Dear Matagot, publisher of Ultimate Warriorz:
Did you see what I did with the title of this article? How I — sans talent or creativity — transformed “games” into “gamez”? Did you feel a shudder of professional contempt when you saw that? Was the breath sucked from your lungs in a paroxysm of disdain? Did you seriously contemplate depositing some hate mailz into my inbox?
Now you know how I feel whenever I play Ultimate Warriorz. No matter how great the game itself is, I will never ever be able to unsee that inverted S. Please use the correct spelling of words from now on. Misspelling is not cute. It is not fun. It is not whimsical. On the contrary, it’s worse than genocide.
More’s the pity, because other than its war crime of a title, Ultimate Warriorz is actually pretty spectacular. Every year, a bunch of the best warriorz come together for a huge tribal battle to determine which of them is most ultimate. As you might expect, this is done by smacking the stuffing out of each other.
Before I say anything more, I really have to mention how fantastic this game looks. For one thing, the characters come in vastly different sizes, which affects both the gameplay, where bigger warriors boast enormous pools of life points but can’t dodge worth beans, and the actual standees themselves, with man-trees, minotaurs, and dragons towering over goblins and dwarves, giving you an immediate sense for how tough or slippery all the warriors are. Even the arena is cool, assembled by flipping over the game box and tucking pillars beneath the edge of the lid.
At first, it might not seem like there’s anything particularly special going on. Characters move around, roll dice and compare to their target’s defense rating to see if they land hits, and very occasionally — once or twice per game — activate special powers. At this level, Ultimate Warriorz is the same sort of dice game as King of Tokyo or Luchador!, but this description belies its smartest concepts. Sure, the punches themselves are governed by dice, but it’s the cards that give the game its shine.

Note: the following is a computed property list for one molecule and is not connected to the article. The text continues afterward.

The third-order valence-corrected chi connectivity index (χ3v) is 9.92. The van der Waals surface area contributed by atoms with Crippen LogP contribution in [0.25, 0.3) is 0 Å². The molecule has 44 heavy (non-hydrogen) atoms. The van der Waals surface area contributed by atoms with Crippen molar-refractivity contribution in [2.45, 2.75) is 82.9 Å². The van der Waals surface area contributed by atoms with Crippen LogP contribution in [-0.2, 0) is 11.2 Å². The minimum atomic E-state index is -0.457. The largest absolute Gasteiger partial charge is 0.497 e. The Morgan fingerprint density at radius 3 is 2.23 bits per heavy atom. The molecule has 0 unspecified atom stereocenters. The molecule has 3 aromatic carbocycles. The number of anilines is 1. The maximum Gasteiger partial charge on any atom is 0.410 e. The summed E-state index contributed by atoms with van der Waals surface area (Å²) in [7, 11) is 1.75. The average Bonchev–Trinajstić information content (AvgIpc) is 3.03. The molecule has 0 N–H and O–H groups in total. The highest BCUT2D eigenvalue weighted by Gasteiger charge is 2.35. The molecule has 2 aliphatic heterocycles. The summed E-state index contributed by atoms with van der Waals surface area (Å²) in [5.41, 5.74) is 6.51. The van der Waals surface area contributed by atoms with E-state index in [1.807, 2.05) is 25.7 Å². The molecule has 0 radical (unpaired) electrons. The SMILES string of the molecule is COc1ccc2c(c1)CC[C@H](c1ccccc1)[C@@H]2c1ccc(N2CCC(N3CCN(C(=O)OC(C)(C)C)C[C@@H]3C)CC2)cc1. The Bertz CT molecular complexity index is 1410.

I’ll explain. Every character brings eight cards to the table, each showing a different combat move. Some focus on moving around, others on melee or ranged attacks, and others will allow a character to use one of their two special abilities. Additionally, they all activate at different speeds, so a powerful swing of the tree-man’s arm might roll a chunky handful of dice, but such a powerful move will take a while before it can hit, giving other players a chance to scurry away. Everyone simultaneously picks one of their cards and then shows them in order of their speed, slashing and then darting away from retaliatory strikes, sniping from the sidelines, or realizing that their freshly-revealed card doesn’t work anymore. Making this even trickier, each card can only be used once per match, so a flubbed move is wasted for good.
It’s a great use of a classic system, and it gives each character a healthy dose of their own flavor. The minotaur/matador dude, for example, likes to build up to his slowest but most powerful attack — but can’t move when he finally deploys it, which transforms later rounds in a fight against him into a guessing game of when he’ll reveal that last big move. The little goblin archer, on the other hand, has lots of opportunities to scurry around the arena before enemy hits can find him, using his ranged attacks from a safe distance or offering his peace pipe to drug out an opponent. Every character feels different and controls the arena a little differently, making matches with a lot of players appropriately chaotic.
So chaotic, in fact, that there’s a chance of some players being knocked out before the end of the fight, though Ultimate Warriorz takes steps to avoid this. Landing a hit means you steal one of your opponent’s life tokens and flip it over, revealing a trophy point. These are worth triple if the stolen token was the first hit landed on that opponent, whereas finishing off a character isn’t worth anything extra. Additionally, wiping someone out too early will cause the crowd to throw rocks at you. I realize that some people don’t appreciate artificial balancing mechanisms in their games, and these are definitely efforts to make sure everybody sticks around as long as possible, but I’m willing to give this sort of thing a pass here. After all, it’s a lighthearted brawl suitable for kids.
Other than its atrocity of a title, Ultimate Warriorz is a fabulous light dice game, largely thanks to the injection of some solid card management and its cast of wacky characters. It’s a lot of fun trying to figure out whether a particular move will land a hit or swing at nothing, if you should play it safe with a ranged attack or attempt a hit-and-run, or whether your special attacks might be of any use this turn. It looks good, plays good, and usually gives rise to some laughter. It isn’t the deepest game out there, but it’s just about the perfect dice game, letting you use your brain as well as your bones, and not taking forever to finish. This is good stuff.